In the six months since the implementation of the section 201 tariffs, Americans have seen a $236.5 million tax on installing solar, according to EnergySage’s most recent Solar Marketplace Intel Report, which covers trends in the market from the second half of 2107 to the first half of 2018.
It’s worth note that this data is not definitive of the overall residential solar market. EnergySage uses the data collected from its marketplace, which notably does not include larger companies who choose not to participate like Tesla, Sunrun, Vivint and Sungevity – although some Sunrun dealers are featured on the site. However, the report is a key insight into the market of small-to-mid sized installers.
The report outlines that the $236 million tax on solar is a reflection of both the section 201 tariffs and the U.S. International Trade Commission’s (USITC’s) finding of injury to U.S. solar manufacturers in September 2017. In the two months following the ruling, EnergySage found in their marketplace a $0.07 spike in the average cost-per-watt of a residential system. And, while there has been a decline total solar costs since that peak point in November at 0.5% per month, it has been much slower than the anticipated pre-ruling decline.
EnergySage found that customers during this half-year period saw installation prices 5.6% higher on average than they would have expected without the tariffs and USITC decision. This works out to a $0.16 per-watt increase for the average customer over this time, which, when applied to the typical 6kW residential system, becomes a $960 tax on new residential solar systems.
“Any trade restrictions imposed on the solar industry hurts American consumers and American workers,” said EnergySage CEO and founder Vikram Aggarwal of the report. “Yet despite these recent hurdles, the residential solar industry remains poised for tremendous growth over the next few years. All-time highs in consumer interest for solar-plus-storage, combined with falling prices and greater transparency, has mitigated the impact these tariffs can have.”
These cost-per watt increases for quoted price of a new solar system were also felt at the state level. Of the 12 states that EnergySage tracked the data of, 9 of them – Arizona, Florida, Indiana, Maryland, Massachusetts, Michigan, North Carolina, Ohio and Rhode Island – saw increases in the overall price-per-watt of a project, while only California, New York and Texas saw a decrease. The Mid-Atlantic/South as a region saw the highest per-watt increase in price, at an average of 7%. While the West/Southwest did see an average state increase of just under $0.02 per-watt, this number was skewed heavily by Arizona’s 7.8% increase, the second highest in reported states, as both California and Texas experienced decreases.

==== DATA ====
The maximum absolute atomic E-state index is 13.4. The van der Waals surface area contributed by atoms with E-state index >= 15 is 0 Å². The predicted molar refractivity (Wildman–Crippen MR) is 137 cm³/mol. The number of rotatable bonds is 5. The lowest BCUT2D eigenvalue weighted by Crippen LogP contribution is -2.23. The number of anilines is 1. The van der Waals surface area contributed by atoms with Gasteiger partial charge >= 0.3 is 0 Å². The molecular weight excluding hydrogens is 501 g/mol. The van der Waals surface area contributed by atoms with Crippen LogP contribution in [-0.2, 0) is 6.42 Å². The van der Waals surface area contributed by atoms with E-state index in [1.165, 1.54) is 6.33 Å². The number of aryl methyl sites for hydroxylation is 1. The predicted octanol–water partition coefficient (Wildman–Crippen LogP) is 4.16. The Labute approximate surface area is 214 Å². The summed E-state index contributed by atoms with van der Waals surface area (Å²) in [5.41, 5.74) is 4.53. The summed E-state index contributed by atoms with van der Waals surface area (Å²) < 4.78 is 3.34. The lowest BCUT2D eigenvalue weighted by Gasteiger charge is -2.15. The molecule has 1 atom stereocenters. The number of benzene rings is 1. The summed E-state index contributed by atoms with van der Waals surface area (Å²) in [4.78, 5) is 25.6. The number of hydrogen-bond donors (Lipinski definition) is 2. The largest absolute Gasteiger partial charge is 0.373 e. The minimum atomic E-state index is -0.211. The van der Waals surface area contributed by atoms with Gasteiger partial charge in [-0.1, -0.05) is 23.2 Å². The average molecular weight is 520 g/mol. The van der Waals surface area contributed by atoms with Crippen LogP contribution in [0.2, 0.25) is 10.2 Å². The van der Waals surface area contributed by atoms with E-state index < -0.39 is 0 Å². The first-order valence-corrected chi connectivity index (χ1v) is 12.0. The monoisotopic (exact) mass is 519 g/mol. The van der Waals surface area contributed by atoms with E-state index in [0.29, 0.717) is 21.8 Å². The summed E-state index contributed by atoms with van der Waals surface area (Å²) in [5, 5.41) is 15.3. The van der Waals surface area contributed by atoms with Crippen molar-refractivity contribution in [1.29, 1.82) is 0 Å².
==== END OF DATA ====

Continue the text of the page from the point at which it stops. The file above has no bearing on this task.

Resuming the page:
However, as states saw an increase in the per-watt quoted price of solar systems, that didn’t necessarily mean that they also saw increases in the overall estimated time of payback for these systems. This distinction was split 50/50 with Arizona, Florida, Indiana, Maryland, Michigan and Ohio seeing increases, while California, Massachusetts, New York, North Carolina, Rhode Island and Texas saw decreases. New York, California and Texas were the only states to see decreases in both the per-watt price quote average and payback period average, while Arizona, Florida, Indiana, Maryland, Michigan and Ohio saw increases in both. The average payback period for the reported states is 8.9 years, which, coincidentally is the same figure as Maryland’s average. Texas, while down 0.8%, still had the highest payback period at 11.7 years, while Massachusetts had the lowest at 4.7 years. The biggest shifts were Maryland’s 12.7% increase and Rhode Island’s 13.4% decrease.
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